The bleeding edge of screenwriting and media convergence

August 1998

by Terry Borst & Deborah Todd

filed 28 July 98 Copyright ©1998 alt.screenwriters

If AT&T has its way, you’re going to be using a cable modem in 5 years, maybe a whole lot less. You’re likely to have a digital TV in your home by then, and between the two, the line between television and the Internet is going to get very blurry. If you’ve never used a cable modem, you’ve never experienced the true potential of the Web. Pages snap up instantly, as if you were turning the pages of a book — and 30fps video on demand becomes a reality. And with a digital set, it becomes possible — even desirable — to get simultaneous broadcast and Internet feeds.

How this affects entertainment distribution — and the opportunity for writers to work and create in both traditional and new genres — remains to be seen. In the meantime, professional screenwriters have already been testing the waters, developing entertainment for the Web. Is it shows they are creating? Broadcasts? Digital publishing? We really need a brand new terminology for even describing entertainment on the Web. But while this is getting sorted out, writers are out there on the bleeding edge of Internet technologies. If you think the Web is just text, tiny graphics, and wriggling banners, think again…

Michael Kaplan has long been at the forefront of new entertainment genres. He wrote the ground-breaking video Television Parts, which to this day enjoys cult status for its style and brand of humor. He moved on to break more barriers with Psychic Detective, an interactive CD-ROM that utilized hours of full-motion video in its non-linear storytelling and contained 14 possible endings. Kaplan describes it as “a film that’s 30 minutes long and 5 hours wide.” Now, he and his directing partner, John Sanborn, are unveiling Paul Is Dead on the Web — an ambitious, interactive “rock’n’roll murder mystery.”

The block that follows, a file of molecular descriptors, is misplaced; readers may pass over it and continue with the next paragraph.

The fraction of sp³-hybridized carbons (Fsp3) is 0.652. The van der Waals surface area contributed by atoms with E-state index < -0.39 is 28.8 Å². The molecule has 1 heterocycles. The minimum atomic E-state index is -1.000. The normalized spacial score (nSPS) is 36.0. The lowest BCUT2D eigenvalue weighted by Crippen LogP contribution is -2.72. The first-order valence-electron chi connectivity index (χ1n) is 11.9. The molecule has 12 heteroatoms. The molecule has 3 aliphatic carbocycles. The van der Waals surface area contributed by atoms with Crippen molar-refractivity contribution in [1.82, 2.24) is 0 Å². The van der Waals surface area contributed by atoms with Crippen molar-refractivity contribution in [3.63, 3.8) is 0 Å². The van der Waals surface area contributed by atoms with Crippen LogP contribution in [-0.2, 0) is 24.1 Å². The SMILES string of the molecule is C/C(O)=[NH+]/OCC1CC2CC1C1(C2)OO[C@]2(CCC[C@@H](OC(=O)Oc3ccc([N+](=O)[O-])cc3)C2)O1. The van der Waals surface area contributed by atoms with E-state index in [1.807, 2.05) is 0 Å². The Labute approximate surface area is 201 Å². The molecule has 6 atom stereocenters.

“What we’ve done is create a serialized mystery/adventure with lots of cliffhangers,” Kaplan says. “Then, using the multimedia capability of the Web, we’ve mixed in an entire level of precise, utterly bogus, band mythology: songs, album covers, liner notes, old reviews and photos and archives.”

Paul Is Dead uses over 100 animated movies and an enormous amount of both background and foreground audio to complement textual and graphical archives. Think of this as a living collage of TV, radio, news tabloids, music CDs, and more — a format only possible on The Web (CD- ROMs could deliver the same thing, but their content is frozen: this can continue to be shaped during the life of the serial).

We should note that a couple of years ago, Web serials like The Spot enjoyed a blip of popularity. They vanished due to their unwieldy nature — miles of text, mainly, and the occasional 30 seconds of video which could take 15 minutes to download and view.

This, however, is different. The streaming video (known as Flash) and audio make possible an experience much closer to TV than a book, even with the typical 28.8K dial-up connection many of us have to the Internet.